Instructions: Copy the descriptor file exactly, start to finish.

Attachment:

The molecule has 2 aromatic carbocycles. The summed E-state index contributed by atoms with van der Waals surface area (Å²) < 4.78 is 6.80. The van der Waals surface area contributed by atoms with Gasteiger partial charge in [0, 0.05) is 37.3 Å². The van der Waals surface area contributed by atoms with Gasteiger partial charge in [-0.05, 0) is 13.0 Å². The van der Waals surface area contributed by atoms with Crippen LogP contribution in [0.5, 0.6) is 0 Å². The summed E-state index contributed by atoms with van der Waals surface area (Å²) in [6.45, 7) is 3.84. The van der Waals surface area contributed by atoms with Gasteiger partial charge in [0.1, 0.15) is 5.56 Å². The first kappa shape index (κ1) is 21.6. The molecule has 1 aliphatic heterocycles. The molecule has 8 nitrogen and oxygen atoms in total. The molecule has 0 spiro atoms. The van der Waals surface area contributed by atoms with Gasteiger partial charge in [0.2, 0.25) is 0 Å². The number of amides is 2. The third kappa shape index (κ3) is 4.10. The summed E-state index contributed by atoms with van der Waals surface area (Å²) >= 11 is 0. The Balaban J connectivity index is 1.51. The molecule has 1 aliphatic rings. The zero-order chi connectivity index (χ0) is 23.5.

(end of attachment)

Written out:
The molecule has 2 aromatic carbocycles. The summed E-state index contributed by atoms with van der Waals surface area (Å²) < 4.78 is 6.80. The van der Waals surface area contributed by atoms with Gasteiger partial charge in [0, 0.05) is 37.3 Å². The van der Waals surface area contributed by atoms with Gasteiger partial charge in [-0.05, 0) is 13.0 Å². The van der Waals surface area contributed by atoms with Crippen LogP contribution in [0.5, 0.6) is 0 Å². The summed E-state index contributed by atoms with van der Waals surface area (Å²) in [6.45, 7) is 3.84. The van der Waals surface area contributed by atoms with Gasteiger partial charge in [0.1, 0.15) is 5.56 Å². The first kappa shape index (κ1) is 21.6. The molecule has 1 aliphatic heterocycles. The molecule has 8 nitrogen and oxygen atoms in total. The molecule has 0 spiro atoms. The van der Waals surface area contributed by atoms with Gasteiger partial charge in [0.2, 0.25) is 0 Å². The number of amides is 2. The third kappa shape index (κ3) is 4.10. The summed E-state index contributed by atoms with van der Waals surface area (Å²) >= 11 is 0. The Balaban J connectivity index is 1.51. The molecule has 1 aliphatic rings. The zero-order chi connectivity index (χ0) is 23.5.